Dubai, UAE – Dr Tom Saw, Consultant Family Medicine, with a special interest in Sports medicine and interventional pain management, UPANDRUNNING Sports Medical Center, talks about how simple management techniques can prevent bigger problems later on in life.
Why is there a perception that back pain is difficult to treat?
A lot of the treatments are poorly managed and when people don’t get treated appropriately it creates a perception that it is difficult to treat. One of the other real issues is that people don’t get a firm diagnosis of what’s causing the back pain and so they are not being treated to its cause. One thing I work very hard to get is a very definite diagnosis so that we can make sure patients get the right treatment, and if there’s no improvement with a specific treatment we may have to look at the diagnosis again.
What is the process followed for an accurate diagnosis?
We believe very firmly on a patient-centered approach. We start with a 45-minute medical assessment with a sports physician to look at the past medical history of patients, issues they might have at work ergonomically, or if they had previous trauma to their backs. We find out what the back pain entails — if the back pain radiates through their legs, it could suggest more of a difficult cause. Or they might get just localised pain at their lumbar spine, which may suggest a problem in their facet joints. And then there is what we describe as a red flag or worry symptoms such as if the pain is associated with weight loss, or with problems of the bladder or bowels. All these factors need thorough investigation.
When do you recommend people with back pain see a sports medicine specialist?
If you have a back pain that is radiating down the neck or shooting type of pain in the legs such as sciatic pain then you will need somebody to help you get better. What I normally tell my patients is to just rest in a comfortable position for the first 24 hours and then slowly mobilise, don’t lift, don’t exercise, take a simple analgesic or anti-inflammatory medication such as Panadol and let it settle. After 24 hours, I suggest they start gently mobilising, walking and carrying out simple everyday activities, but avoid any significant impact on sports or classes. Beyond that, if they are still getting pain after about 72 hours, it’s better to see a specialist to help speed up recovery.
“All interventions have to be done under x-ray control to deliver the medication as accurately, safely and effectively as possible”- Dr Tom Saw
Is there anything people can do to ease the pain on their own?
People have to look at the obvious cause. It may well be the ergonomic or posture issues at work that are causing the problem or you may have got hurt going too heavy at the gym. Use an ice pack or for most people, a simple analgesia will give pain relief or stretches such as touching your toes or leaning your back. If you look at the obvious cause of the pain, it can be simply be avoided.
What types of treatments are used to treat chronic back pain and how successful have they been?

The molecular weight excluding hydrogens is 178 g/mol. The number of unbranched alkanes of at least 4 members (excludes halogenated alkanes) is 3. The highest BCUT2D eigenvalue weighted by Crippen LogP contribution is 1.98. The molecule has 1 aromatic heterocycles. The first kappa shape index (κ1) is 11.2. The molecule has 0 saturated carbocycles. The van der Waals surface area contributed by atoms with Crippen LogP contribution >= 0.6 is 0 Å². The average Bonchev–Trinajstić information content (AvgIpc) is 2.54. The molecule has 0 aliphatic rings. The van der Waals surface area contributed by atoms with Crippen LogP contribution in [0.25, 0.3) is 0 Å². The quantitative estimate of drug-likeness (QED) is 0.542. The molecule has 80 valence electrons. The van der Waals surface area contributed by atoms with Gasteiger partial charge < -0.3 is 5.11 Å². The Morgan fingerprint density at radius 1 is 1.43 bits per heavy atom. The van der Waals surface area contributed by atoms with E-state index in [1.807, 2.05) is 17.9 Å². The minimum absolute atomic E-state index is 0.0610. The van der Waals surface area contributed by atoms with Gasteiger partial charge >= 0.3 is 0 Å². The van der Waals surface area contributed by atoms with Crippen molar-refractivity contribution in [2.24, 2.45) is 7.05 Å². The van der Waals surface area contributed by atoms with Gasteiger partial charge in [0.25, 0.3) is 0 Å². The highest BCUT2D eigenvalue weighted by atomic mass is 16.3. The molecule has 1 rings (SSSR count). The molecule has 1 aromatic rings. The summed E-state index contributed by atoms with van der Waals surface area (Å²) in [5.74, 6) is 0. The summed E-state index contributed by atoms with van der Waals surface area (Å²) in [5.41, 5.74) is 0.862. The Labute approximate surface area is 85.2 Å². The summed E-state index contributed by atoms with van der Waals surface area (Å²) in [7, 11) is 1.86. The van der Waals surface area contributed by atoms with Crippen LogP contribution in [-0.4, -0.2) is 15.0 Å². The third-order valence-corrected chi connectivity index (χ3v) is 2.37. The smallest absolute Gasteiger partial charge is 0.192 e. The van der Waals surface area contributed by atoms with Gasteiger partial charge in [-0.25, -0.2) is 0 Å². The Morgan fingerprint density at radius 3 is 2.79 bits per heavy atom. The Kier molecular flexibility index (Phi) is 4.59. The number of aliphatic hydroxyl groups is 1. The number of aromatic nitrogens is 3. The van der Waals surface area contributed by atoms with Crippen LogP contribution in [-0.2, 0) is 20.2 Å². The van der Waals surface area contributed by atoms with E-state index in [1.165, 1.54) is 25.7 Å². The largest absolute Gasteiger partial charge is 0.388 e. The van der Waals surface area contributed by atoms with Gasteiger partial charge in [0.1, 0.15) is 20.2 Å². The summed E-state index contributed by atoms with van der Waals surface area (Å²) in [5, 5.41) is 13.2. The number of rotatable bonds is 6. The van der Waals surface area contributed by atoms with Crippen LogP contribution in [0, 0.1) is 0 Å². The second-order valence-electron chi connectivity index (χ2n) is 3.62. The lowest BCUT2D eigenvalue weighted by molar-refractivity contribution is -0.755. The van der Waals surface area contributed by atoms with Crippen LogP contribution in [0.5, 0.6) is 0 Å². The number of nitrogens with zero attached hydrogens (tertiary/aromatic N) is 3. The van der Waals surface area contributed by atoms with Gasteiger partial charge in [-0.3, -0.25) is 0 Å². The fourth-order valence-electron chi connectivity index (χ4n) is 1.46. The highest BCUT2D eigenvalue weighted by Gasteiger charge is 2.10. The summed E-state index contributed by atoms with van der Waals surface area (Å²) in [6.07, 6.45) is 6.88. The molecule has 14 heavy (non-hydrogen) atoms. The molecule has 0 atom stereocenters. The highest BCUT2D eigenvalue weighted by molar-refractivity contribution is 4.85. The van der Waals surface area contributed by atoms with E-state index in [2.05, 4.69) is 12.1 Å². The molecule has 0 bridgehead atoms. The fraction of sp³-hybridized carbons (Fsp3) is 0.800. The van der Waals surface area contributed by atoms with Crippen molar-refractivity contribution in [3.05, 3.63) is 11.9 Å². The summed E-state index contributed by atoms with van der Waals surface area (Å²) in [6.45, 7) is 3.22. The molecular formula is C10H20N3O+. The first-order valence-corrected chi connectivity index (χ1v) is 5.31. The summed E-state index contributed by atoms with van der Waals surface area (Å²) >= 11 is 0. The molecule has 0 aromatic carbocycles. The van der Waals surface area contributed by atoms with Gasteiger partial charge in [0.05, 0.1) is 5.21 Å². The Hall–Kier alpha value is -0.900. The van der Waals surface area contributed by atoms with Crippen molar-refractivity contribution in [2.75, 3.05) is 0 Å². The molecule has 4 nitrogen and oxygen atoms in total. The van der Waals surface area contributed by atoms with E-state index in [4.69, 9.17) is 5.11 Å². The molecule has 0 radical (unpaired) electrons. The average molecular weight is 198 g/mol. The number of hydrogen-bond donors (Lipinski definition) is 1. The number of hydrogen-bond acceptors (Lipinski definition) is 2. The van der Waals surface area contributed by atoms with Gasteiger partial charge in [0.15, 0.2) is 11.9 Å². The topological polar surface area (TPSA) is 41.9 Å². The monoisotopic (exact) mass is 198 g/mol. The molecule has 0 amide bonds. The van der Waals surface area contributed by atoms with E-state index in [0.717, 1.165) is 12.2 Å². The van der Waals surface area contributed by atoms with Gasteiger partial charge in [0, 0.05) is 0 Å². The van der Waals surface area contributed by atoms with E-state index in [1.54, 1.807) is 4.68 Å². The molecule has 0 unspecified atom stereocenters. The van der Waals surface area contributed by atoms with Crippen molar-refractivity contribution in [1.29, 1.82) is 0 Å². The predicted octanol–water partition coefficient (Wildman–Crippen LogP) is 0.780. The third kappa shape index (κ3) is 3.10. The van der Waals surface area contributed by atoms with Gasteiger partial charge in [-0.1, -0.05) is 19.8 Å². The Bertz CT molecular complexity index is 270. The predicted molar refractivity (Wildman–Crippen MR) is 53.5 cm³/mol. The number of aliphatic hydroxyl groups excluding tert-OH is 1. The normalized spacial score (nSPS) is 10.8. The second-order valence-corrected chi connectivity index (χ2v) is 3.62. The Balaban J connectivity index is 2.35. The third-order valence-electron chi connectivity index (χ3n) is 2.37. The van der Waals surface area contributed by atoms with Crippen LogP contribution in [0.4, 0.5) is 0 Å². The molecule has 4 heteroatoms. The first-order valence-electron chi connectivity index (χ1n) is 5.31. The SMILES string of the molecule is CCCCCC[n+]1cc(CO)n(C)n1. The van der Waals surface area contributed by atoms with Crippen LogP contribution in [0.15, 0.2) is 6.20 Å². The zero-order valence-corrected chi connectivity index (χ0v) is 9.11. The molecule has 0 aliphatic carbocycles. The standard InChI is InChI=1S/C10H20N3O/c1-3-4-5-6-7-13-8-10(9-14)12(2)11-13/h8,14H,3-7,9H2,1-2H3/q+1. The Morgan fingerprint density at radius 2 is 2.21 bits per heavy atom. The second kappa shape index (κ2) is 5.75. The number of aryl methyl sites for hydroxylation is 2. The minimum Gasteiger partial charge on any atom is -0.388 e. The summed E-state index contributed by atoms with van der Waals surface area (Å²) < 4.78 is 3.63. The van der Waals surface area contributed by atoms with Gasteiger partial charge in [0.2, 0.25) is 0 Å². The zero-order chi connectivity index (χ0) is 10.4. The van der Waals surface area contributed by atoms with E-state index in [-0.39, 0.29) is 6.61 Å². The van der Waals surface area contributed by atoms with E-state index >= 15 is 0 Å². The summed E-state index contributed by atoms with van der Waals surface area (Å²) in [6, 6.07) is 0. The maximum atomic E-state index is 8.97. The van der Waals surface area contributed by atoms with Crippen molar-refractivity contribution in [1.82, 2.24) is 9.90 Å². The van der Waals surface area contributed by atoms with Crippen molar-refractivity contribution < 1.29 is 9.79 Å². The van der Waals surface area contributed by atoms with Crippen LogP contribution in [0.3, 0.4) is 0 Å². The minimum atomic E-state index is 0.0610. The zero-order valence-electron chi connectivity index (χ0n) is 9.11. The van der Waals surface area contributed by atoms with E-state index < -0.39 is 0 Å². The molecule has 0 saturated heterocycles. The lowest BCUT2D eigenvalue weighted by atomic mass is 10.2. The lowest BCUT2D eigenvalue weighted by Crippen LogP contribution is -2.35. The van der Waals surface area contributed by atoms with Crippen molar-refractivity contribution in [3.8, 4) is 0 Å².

What we look at is a step-wise approach. We need to know whether patients have had an ergonomic assessment if the workplace desk set-up is comfortable, or if they are doing anything unusual. One of the things that have become more apparent over the past 20 years is the move away from surgery for back pain. There’s still a place for surgery for sciatic pain but only about 4 per cent of patients with sciatica can go for surgery. Most settle for physiotherapy or simple analgesia or injection techniques. We may adopt a ladder approach. Initially, we look at simple stretches, or an active physiotherapy management programme for the back.
What is the difference between interventional and non-interventional treatments?
Non-interventional treatments include simple pain relief or a hands-on treatment with a physiotherapist. When we talk about interventional it means doing something physically to the patient such as an injection to allow us to get the medication to speed up the healing of the back pain as close as we can. The big advantage of doing that is that we can get away with doing much lower doses of treatment. Our treatments are guided down to a few millimetres of the nerve. All our interventions are done under X-ray control to help us deliver the medication more accurately, safely and as effectively as possible.
What does the future hold for back pain treatments?
There’ll be a couple of steps forward. We are getting better at guiding our treatments. There is now camera technology and things getting smaller and smaller. We will actually be able to put the camera down the needle and see what exactly is going on. We are already doing stem cell treatments for healing some tendon and other joints. Probably over the next five to ten years injectable stem cells to the back will be a great area. Countries such as Sweden and other European countries are trying to prevent back pain by looking at treatments and preventions and increased ergonomic awareness. While treatments will improve, it’ll be better if we don’t need them in the first place.
Dr Tom Saw is available for consultation at UPANDRUNNING. For appointments please use the button below-